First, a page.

Plutarch


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Plu·tarch

 (plo͞o′tärk′) Originally Mestrius Plutarchus. ad 46?-120?
Greek biographer and philosopher. He wrote Parallel Lives, a collection of paired biographies of famous Greek and Roman figures that Shakespeare used as source material for his Roman plays.

Plu·tarch′an (-tär′kən), Plu·tarch′i·an (-tär′kē-ən) adj.

Plutarch

(ˈpluːtɑːk)
n
(Biography) ?46–?120 ad, Greek biographer and philosopher, noted for his Parallel Lives of distinguished Greeks and Romans

Plu•tarch

(ˈplu tɑrk)

n.
A.D. c46–c120, Greek biographer.
Plu•tarch′i•an, adj.
ThesaurusAntonymsRelated WordsSynonymsLegend:
Noun1.Plutarch - Greek biographer who wrote Parallel Lives (46?-120 AD)Plutarch - Greek biographer who wrote Parallel Lives (46?-120 AD)
Translations
Plutarch
Plutarque
플루타르크
Plutarch

Plutarch

[ˈpluːtɑːk] NPlutarco

Plutarch

nPlutarch m

Plutarch

[ˈpluːtɑːk] nPlutarco
References in classic literature ?
saith he) I had rather a great deal, men should say, there was no such man at all, as Plutarch, than that they should say, that there was one Plutarch, that would eat his children as soon as they were born; as the poets speak of Saturn.
Critics from Plutarch downwards have almost unanimously rejected the lines 654-662, on the ground that Hesiod's Amphidamas is the hero of the Lelantine Wars between Chalcis and Eretria, whose death may be placed circa 705 B.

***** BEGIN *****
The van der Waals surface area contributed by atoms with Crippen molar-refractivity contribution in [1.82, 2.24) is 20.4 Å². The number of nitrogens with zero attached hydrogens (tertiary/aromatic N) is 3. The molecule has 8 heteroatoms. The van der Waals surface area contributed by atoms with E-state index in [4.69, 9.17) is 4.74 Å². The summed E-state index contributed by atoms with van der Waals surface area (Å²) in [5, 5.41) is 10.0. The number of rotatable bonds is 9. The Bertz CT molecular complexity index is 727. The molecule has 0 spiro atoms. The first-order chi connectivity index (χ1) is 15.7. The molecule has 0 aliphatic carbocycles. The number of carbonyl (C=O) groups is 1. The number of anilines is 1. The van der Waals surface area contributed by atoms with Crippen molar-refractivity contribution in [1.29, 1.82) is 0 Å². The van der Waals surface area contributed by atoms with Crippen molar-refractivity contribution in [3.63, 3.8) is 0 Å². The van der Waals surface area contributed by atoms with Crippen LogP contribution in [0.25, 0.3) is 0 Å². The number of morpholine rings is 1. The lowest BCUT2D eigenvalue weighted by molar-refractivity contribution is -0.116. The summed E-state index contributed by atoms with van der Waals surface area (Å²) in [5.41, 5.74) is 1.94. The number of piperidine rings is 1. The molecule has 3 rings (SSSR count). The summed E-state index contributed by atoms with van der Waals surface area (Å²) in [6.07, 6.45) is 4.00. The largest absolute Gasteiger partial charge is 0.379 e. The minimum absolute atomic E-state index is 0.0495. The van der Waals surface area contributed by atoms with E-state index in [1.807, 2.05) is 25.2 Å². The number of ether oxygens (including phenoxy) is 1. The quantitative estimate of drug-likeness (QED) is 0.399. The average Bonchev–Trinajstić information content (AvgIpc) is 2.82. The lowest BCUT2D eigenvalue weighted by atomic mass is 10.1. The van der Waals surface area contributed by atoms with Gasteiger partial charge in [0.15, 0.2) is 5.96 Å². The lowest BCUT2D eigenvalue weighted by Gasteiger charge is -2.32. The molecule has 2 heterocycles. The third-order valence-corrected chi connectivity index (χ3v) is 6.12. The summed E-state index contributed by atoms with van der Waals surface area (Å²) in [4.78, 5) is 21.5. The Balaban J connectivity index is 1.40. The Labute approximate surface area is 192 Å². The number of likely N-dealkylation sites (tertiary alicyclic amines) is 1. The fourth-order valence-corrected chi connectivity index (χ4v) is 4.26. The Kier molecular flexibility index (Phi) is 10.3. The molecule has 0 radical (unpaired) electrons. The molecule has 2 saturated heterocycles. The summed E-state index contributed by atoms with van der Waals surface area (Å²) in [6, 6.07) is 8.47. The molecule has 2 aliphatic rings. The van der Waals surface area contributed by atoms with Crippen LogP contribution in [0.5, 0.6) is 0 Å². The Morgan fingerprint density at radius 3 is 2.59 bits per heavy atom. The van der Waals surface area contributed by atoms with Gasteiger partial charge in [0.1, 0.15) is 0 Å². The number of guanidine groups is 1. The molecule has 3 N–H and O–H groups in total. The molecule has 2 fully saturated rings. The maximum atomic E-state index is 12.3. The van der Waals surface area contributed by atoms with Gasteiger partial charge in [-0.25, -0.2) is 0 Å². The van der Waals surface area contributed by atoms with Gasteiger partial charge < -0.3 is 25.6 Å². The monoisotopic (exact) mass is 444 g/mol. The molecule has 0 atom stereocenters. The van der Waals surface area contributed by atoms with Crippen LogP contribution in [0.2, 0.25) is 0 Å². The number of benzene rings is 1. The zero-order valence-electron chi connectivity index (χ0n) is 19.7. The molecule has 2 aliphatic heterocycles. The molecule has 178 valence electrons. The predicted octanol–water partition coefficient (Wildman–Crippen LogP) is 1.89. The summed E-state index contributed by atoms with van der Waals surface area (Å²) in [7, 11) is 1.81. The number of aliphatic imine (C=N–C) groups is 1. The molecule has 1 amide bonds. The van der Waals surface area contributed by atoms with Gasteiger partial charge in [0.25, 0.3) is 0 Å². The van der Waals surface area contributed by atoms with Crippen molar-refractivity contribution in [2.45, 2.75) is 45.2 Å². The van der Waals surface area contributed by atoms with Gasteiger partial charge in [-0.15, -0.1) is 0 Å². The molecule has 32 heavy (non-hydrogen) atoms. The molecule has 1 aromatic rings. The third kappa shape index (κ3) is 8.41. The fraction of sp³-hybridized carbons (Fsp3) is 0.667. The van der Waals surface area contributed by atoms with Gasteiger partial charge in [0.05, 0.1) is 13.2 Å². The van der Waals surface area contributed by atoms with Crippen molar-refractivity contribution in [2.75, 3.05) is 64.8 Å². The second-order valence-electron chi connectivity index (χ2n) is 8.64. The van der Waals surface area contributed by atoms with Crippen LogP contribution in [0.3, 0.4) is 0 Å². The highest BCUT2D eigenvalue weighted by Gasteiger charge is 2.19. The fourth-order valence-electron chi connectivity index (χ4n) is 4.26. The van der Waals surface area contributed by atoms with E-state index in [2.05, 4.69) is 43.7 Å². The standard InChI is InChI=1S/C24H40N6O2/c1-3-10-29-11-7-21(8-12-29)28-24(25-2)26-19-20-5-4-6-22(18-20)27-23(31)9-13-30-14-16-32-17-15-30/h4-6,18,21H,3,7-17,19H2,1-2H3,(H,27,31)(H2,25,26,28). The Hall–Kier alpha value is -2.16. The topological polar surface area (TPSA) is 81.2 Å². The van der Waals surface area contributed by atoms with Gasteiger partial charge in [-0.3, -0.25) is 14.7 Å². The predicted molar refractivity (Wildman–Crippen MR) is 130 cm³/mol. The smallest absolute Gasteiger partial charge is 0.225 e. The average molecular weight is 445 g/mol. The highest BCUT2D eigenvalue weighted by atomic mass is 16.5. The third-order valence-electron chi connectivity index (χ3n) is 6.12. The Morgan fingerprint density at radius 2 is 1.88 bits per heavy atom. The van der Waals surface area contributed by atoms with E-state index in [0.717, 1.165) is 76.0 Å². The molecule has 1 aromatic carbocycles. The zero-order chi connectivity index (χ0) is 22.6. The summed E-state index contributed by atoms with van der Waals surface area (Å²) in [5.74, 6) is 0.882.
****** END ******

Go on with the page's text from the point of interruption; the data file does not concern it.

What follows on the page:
And there is nothing in the context to show that Hesiod's Amphidamas is to be identified with that Amphidamas whom Plutarch alone connects with the Lelantine War: the name may have been borne by an earlier Chalcidian, an ancestor, perhaps, of the person to whom Plutarch refers.
His body, cast into the sea, was brought to shore by dolphins and buried at Oenoe (or, according to Plutarch, at Ascra): at a later time his bones were removed to Orchomenus.
It is possible that the "Astronomy" or "Astrology" (as Plutarch calls it) was in turn appended to the "Divination".
This is definitely known to be true of the "Shield of Heracles", the first 53 lines of which belong to the fourth book of the "Catalogues", and almost certainly applies to other episodes, such as the "Suitors of Helen" (9), the "Daughters of Leucippus", and the "Marriage of Ceyx", which last Plutarch mentions as `interpolated in the works of Hesiod.
I learned from Werter's imaginations despondency and gloom, but Plutarch taught me high thoughts; he elevated me above the wretched sphere of my own reflections, to admire and love the heroes of past ages.
Anna Pavlovna's circle on the contrary was enraptured by this enthusiasm and spoke of it as Plutarch speaks of the deeds of the ancients.
But when Mary wrote a little book for her boys, called "Stories of Great Men, taken from Plutarch," and had it printed and published by Gripp & Co.
Still, men of great intelligence, such as Plutarch, Swedenborg, Bernardin de St.
The Wars of the Jews, likewise languishing under Mr Wegg's generalship, Mr Boffin arrived in another cab with Plutarch: whose Lives he found in the sequel extremely entertaining, though he hoped Plutarch might not expect him to believe them all.
And Solon, according to Plutarch, was in a manner compelled, by the universal suffrage of his fellow-citizens, to take upon him the sole and absolute power of new-modeling the constitution.